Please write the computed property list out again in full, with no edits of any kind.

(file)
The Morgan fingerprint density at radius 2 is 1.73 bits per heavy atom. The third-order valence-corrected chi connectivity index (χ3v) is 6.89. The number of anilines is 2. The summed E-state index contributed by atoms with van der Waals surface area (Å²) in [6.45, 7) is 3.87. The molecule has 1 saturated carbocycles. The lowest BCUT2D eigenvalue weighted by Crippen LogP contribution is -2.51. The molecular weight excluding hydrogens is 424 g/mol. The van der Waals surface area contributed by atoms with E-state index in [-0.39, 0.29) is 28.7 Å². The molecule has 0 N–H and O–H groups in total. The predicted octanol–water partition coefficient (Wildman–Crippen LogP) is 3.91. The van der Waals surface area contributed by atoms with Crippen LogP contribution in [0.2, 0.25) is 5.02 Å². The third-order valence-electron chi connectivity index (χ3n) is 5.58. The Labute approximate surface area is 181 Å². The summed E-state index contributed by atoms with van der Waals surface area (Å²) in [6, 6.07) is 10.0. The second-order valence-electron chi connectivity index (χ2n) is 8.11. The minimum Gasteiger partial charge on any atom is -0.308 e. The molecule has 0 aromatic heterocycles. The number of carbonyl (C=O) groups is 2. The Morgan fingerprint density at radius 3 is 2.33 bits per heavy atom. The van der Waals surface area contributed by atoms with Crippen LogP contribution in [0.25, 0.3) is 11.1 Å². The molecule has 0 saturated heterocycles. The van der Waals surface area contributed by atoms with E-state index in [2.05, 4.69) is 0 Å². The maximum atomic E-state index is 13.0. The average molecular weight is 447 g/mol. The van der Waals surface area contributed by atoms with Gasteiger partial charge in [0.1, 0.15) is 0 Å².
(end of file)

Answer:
The Morgan fingerprint density at radius 2 is 1.73 bits per heavy atom. The third-order valence-corrected chi connectivity index (χ3v) is 6.89. The number of anilines is 2. The summed E-state index contributed by atoms with van der Waals surface area (Å²) in [6.45, 7) is 3.87. The molecule has 1 saturated carbocycles. The lowest BCUT2D eigenvalue weighted by Crippen LogP contribution is -2.51. The molecular weight excluding hydrogens is 424 g/mol. The van der Waals surface area contributed by atoms with E-state index in [-0.39, 0.29) is 28.7 Å². The molecule has 0 N–H and O–H groups in total. The predicted octanol–water partition coefficient (Wildman–Crippen LogP) is 3.91. The van der Waals surface area contributed by atoms with Crippen LogP contribution in [0.2, 0.25) is 5.02 Å². The third-order valence-electron chi connectivity index (χ3n) is 5.58. The Labute approximate surface area is 181 Å². The summed E-state index contributed by atoms with van der Waals surface area (Å²) in [6, 6.07) is 10.0. The second-order valence-electron chi connectivity index (χ2n) is 8.11. The minimum Gasteiger partial charge on any atom is -0.308 e. The molecule has 0 aromatic heterocycles. The number of carbonyl (C=O) groups is 2. The Morgan fingerprint density at radius 3 is 2.33 bits per heavy atom. The van der Waals surface area contributed by atoms with Crippen LogP contribution in [0.25, 0.3) is 11.1 Å². The molecule has 0 saturated heterocycles. The van der Waals surface area contributed by atoms with E-state index in [2.05, 4.69) is 0 Å². The maximum atomic E-state index is 13.0. The average molecular weight is 447 g/mol. The van der Waals surface area contributed by atoms with Gasteiger partial charge in [0.1, 0.15) is 0 Å².